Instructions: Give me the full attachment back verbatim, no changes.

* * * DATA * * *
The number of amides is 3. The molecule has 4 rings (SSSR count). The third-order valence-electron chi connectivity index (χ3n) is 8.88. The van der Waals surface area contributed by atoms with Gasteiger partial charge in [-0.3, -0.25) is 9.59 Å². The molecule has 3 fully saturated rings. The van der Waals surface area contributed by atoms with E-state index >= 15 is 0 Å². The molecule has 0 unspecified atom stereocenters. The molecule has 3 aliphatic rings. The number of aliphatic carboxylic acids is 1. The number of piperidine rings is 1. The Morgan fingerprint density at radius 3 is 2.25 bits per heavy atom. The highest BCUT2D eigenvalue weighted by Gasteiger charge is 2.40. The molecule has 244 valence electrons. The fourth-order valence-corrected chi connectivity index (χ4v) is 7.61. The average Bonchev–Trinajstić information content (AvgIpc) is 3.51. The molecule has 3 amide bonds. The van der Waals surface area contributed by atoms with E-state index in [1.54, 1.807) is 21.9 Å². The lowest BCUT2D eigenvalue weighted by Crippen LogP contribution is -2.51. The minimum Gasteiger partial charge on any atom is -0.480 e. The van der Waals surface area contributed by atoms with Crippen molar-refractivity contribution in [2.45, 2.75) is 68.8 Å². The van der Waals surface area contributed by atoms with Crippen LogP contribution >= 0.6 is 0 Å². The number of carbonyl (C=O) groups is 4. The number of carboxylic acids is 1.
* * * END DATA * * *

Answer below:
The number of amides is 3. The molecule has 4 rings (SSSR count). The third-order valence-electron chi connectivity index (χ3n) is 8.88. The van der Waals surface area contributed by atoms with Gasteiger partial charge in [-0.3, -0.25) is 9.59 Å². The molecule has 3 fully saturated rings. The van der Waals surface area contributed by atoms with E-state index >= 15 is 0 Å². The molecule has 0 unspecified atom stereocenters. The molecule has 3 aliphatic rings. The number of aliphatic carboxylic acids is 1. The number of piperidine rings is 1. The Morgan fingerprint density at radius 3 is 2.25 bits per heavy atom. The highest BCUT2D eigenvalue weighted by Gasteiger charge is 2.40. The molecule has 244 valence electrons. The fourth-order valence-corrected chi connectivity index (χ4v) is 7.61. The average Bonchev–Trinajstić information content (AvgIpc) is 3.51. The molecule has 3 amide bonds. The van der Waals surface area contributed by atoms with E-state index in [1.54, 1.807) is 21.9 Å². The lowest BCUT2D eigenvalue weighted by Crippen LogP contribution is -2.51. The minimum Gasteiger partial charge on any atom is -0.480 e. The van der Waals surface area contributed by atoms with Crippen molar-refractivity contribution in [2.45, 2.75) is 68.8 Å². The van der Waals surface area contributed by atoms with Crippen LogP contribution >= 0.6 is 0 Å². The number of carbonyl (C=O) groups is 4. The number of carboxylic acids is 1.